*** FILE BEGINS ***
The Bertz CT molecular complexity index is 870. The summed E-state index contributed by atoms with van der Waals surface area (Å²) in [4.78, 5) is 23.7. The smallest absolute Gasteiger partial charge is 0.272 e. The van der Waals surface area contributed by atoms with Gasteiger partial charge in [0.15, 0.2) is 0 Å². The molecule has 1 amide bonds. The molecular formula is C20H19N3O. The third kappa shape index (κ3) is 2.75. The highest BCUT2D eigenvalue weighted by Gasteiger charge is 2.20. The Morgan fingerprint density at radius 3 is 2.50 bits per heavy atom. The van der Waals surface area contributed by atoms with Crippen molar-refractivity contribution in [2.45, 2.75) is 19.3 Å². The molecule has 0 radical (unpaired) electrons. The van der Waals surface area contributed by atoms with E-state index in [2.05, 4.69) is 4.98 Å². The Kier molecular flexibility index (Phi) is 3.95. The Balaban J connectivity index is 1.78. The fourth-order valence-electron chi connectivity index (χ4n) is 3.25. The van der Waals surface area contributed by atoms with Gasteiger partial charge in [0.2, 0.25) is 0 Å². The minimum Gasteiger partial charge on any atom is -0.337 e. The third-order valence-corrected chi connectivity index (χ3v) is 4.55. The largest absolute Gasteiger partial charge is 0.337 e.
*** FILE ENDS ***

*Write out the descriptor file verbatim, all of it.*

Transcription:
The Bertz CT molecular complexity index is 870. The summed E-state index contributed by atoms with van der Waals surface area (Å²) in [4.78, 5) is 23.7. The smallest absolute Gasteiger partial charge is 0.272 e. The van der Waals surface area contributed by atoms with Gasteiger partial charge in [0.15, 0.2) is 0 Å². The molecule has 1 amide bonds. The molecular formula is C20H19N3O. The third kappa shape index (κ3) is 2.75. The highest BCUT2D eigenvalue weighted by Gasteiger charge is 2.20. The Morgan fingerprint density at radius 3 is 2.50 bits per heavy atom. The van der Waals surface area contributed by atoms with Crippen molar-refractivity contribution in [2.45, 2.75) is 19.3 Å². The molecule has 0 radical (unpaired) electrons. The van der Waals surface area contributed by atoms with E-state index in [2.05, 4.69) is 4.98 Å². The Kier molecular flexibility index (Phi) is 3.95. The Balaban J connectivity index is 1.78. The fourth-order valence-electron chi connectivity index (χ4n) is 3.25. The van der Waals surface area contributed by atoms with Gasteiger partial charge in [0.2, 0.25) is 0 Å². The minimum Gasteiger partial charge on any atom is -0.337 e. The third-order valence-corrected chi connectivity index (χ3v) is 4.55. The largest absolute Gasteiger partial charge is 0.337 e.